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The world needs a new approach to enable as many people as possible to access digital data across borders, the United Nations Conference on Trade and Development (UNCTAD) said on Wednesday.

This should help maximize development gains and ensure their equitable distribution, the agency said, launching its Digital Economy 2021 report.

A new approach is also expected to enable data sharing on a global scale, increase the development of global digital “public goods”, increase confidence and reduce uncertainty in the digital economy, UNCTAD added.

The report stressed that the new global system must help avoid further fragmentation of the Internet, address policy challenges resulting from the dominant positions of digital platforms and reduce existing inequalities.

“It is more important than ever to embark on a new path for digital and data governance,” UN Secretary-General António Guterres said in his preface to the report.

“The current fragmented data landscape… can create more space for substantial damage from privacy breaches, cyber attacks and other risks,” he added.

New governance

Digital data is playing an increasingly important role as an economic and strategic resource, a trend reinforced by the COVID-19 pandemic, according to the report.

For example, sharing health data globally is of “critical importance” as it can help countries fight epidemics and, for research purposes, in the development of effective vaccines: ” issue of digital governance can no longer be postponed, ”said the UNCTAD secretary. General Rebeca Grynspan said.

“The global data economy calls for moving away from the silo approach to adopt a more holistic and coordinated global approach,” added UNCTAD Deputy Secretary-General Isabelle Durant.

New data body

UNCTAD proposes the formation of a new United Nations coordinating body, focused on the assessment and development of global digital and data governance.

The body should seek to address the under-representation of developing countries and provide sufficient policy space to ensure that countries with different levels of digital readiness and capabilities can truly benefit from it.

Different approaches

The report notes that there are now widely divergent approaches to data governance, with three major players: the United States, China and the European Union (EU).

Essentially, the US approach focuses on the control of data by the private sector, the Chinese model emphasizes the control of data by the government, while the EU favors the control of data by individuals, on the basis of fundamental rights and values.

“The lack of a global data governance framework hampers the ability of countries to take advantage of the digital economy,” said UNCTAD Director of Technology and Logistics Shamika N. Sirimanne. “It also hampers their ability to protect people’s privacy from private sector and government data use and to address law enforcement and national security concerns.”

The new approach would allow countries to better use data for the public good, agree on rights and principles, develop standards and increase international cooperation.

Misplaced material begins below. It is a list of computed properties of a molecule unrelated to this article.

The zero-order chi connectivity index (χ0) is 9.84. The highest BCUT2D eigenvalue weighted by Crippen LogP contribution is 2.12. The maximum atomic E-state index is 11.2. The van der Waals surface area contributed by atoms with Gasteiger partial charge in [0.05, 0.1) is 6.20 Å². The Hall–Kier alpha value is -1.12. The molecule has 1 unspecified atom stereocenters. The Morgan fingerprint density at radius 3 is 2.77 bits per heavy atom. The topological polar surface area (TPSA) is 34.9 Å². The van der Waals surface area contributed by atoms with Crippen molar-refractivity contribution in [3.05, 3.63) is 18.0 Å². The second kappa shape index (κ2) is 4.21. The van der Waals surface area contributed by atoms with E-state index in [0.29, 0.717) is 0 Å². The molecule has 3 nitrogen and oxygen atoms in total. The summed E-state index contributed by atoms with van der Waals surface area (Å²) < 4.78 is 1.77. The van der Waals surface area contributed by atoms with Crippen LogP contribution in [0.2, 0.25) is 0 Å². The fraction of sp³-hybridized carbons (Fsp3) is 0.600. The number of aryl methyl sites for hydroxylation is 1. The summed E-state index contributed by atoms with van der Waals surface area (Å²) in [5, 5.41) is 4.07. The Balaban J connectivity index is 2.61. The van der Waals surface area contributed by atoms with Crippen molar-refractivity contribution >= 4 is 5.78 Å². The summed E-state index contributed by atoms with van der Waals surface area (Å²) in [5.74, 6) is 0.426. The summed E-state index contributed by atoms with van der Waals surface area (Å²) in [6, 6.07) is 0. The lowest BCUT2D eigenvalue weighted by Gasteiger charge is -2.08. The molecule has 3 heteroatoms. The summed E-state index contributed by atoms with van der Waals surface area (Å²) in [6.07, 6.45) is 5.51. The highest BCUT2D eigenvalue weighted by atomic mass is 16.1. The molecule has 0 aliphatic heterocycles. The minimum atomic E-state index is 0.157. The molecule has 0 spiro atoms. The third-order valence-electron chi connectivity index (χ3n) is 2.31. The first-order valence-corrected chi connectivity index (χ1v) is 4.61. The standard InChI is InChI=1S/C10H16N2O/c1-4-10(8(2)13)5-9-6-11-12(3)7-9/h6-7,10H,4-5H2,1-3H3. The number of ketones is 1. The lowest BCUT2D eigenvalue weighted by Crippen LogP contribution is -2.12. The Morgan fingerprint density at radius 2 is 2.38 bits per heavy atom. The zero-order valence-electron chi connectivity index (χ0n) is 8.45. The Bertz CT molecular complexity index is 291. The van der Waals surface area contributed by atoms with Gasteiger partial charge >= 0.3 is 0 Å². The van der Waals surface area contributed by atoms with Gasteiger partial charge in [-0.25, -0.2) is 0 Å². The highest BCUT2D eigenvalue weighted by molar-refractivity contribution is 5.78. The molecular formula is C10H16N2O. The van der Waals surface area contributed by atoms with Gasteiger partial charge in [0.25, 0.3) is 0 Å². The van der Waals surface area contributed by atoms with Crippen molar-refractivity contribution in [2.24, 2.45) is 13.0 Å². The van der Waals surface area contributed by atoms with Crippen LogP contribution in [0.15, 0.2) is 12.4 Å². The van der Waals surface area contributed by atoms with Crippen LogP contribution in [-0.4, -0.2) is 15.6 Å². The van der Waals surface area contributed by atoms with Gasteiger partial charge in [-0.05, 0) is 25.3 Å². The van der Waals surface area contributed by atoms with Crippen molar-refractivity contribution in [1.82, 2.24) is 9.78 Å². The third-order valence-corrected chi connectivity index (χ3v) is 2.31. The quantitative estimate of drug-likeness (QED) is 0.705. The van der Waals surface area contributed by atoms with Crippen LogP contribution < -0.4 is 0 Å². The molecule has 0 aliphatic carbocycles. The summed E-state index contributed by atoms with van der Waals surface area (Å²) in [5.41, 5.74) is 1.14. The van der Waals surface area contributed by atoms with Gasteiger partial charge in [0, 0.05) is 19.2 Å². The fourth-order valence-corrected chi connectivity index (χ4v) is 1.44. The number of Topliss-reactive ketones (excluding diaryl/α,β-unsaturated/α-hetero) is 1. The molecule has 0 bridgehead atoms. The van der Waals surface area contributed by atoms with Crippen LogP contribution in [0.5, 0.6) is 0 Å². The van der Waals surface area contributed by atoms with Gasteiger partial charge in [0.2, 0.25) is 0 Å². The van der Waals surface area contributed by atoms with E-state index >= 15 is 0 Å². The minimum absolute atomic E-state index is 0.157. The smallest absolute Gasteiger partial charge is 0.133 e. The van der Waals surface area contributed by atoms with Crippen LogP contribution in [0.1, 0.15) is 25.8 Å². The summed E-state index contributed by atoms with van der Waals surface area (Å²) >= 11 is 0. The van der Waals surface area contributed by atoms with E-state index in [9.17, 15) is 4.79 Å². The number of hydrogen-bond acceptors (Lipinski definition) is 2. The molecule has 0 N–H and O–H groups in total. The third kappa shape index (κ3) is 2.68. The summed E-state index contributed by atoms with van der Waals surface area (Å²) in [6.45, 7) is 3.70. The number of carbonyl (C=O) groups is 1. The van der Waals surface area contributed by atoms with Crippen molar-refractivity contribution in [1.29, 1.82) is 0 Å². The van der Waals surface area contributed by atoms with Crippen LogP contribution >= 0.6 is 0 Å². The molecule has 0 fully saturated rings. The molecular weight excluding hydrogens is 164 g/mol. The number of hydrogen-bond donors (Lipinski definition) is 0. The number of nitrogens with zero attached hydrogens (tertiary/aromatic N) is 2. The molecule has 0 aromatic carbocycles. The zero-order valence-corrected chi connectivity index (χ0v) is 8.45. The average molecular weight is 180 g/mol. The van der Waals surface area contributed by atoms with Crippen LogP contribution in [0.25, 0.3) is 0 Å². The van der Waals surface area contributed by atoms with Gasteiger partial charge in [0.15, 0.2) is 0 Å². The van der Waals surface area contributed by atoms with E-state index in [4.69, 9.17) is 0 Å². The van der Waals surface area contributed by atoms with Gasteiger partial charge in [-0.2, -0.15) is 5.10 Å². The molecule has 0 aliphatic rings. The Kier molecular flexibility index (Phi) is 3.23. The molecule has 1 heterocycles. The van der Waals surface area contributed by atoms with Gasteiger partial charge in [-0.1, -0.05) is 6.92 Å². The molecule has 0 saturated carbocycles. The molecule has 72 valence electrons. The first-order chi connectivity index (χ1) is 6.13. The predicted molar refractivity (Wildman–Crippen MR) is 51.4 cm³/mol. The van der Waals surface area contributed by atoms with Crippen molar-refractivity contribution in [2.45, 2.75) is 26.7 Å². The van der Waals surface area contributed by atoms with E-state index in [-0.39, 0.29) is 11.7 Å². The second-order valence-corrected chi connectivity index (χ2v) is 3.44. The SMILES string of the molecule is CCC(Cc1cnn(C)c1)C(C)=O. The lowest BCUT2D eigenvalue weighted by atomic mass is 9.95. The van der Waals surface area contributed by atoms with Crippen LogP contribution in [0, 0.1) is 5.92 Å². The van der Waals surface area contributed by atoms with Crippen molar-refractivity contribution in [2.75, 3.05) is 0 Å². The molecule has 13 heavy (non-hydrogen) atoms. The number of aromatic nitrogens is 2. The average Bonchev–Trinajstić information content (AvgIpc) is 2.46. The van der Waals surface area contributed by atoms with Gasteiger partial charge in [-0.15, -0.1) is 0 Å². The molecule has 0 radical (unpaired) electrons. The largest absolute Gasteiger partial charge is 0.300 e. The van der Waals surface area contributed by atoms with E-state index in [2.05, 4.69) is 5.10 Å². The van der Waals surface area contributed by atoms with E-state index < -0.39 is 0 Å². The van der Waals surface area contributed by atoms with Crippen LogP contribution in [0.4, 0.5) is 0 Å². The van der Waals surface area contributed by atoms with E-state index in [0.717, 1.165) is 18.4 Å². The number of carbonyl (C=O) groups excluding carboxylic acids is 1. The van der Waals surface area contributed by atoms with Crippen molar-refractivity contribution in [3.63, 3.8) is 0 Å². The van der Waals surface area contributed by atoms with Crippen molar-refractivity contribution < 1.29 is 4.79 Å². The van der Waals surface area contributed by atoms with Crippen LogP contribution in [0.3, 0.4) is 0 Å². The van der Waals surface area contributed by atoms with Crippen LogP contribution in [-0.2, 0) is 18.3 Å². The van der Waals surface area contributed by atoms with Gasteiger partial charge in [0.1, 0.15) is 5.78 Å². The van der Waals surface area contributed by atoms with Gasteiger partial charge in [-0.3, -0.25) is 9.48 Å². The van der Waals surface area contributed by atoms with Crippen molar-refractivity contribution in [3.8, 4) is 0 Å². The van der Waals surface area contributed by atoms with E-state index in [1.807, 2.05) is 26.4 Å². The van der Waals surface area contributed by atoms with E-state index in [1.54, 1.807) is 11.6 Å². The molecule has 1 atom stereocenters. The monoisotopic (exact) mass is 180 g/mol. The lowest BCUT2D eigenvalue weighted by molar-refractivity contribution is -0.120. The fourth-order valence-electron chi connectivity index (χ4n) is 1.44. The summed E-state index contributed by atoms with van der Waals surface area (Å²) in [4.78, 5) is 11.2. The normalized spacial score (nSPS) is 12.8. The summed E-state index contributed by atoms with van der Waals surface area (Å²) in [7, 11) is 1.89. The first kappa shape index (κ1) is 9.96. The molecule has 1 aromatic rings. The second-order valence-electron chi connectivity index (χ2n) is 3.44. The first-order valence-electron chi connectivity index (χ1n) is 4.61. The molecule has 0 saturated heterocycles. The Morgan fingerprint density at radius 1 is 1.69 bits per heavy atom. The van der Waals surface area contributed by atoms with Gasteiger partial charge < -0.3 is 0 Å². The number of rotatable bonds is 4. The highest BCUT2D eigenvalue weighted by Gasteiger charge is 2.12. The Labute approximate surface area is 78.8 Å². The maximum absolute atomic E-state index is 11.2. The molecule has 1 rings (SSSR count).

The report also highlighted that the governance of cross-border data flows is at an impasse due to divergent views and positions on their regulation.

The proposed new approach to global data governance could help develop a middle ground, he said, noting that current regional and international regulatory frameworks tend to be either too narrow or too geographically limited.

Data Division

The report warned that a data divide is emerging, with many developing countries becoming mere providers of raw data to global digital platforms while having to pay for the digital intelligence generated from it. their data.

Only 20% of people in least developed countries (LDCs) use the Internet, and when they do, it’s usually at relatively low download speeds and relatively expensive, according to the report.

He also noted that the average speed of mobile broadband is about three times higher in developed countries than in LDCs. And while up to eight in 10 internet users shop online in several developed countries, only less than one in 10 do so in many LDCs, he added.

The United States and China dominate

The United States and China are the first to mine the data, according to the report. They account for 50% of the world’s large-scale data centers, the world’s highest 5G adoption rates, 70% of the world’s top artificial intelligence (AI) researchers, and 94% of all funding for companies. AI startups.

The two countries also account for around 90% of the market capitalization of the world’s largest digital platforms, and during the pandemic, their profits and market capitalization values ​​have increased significantly.

Business growth

The report warns that it has become increasingly difficult to consider regulations on cross-border data flows without also considering the governance of digital businesses.

These platforms continue to expand their own data ecosystems and increasingly control all stages of the global data value chain.

The biggest digital platforms, Apple, Microsoft, Amazon, Alphabet (Google), Facebook, Tencent and Alibaba, are increasingly investing in all parts of the global data value chain, according to the report.

Amazon, for example, has invested some $ 10 billion in satellite broadband, while Amazon, Apple, Facebook, Google, and Microsoft were the main acquirers of AI startups between 2016 and 2020.

Four major platforms (Alibaba, Amazon, Google and Microsoft) accounted for 67% of global cloud infrastructure service revenue in the last quarter of 2020.

The report’s findings will feed into discussions at the 15th quadrennial UNCTAD conference to be held online from October 3-7.

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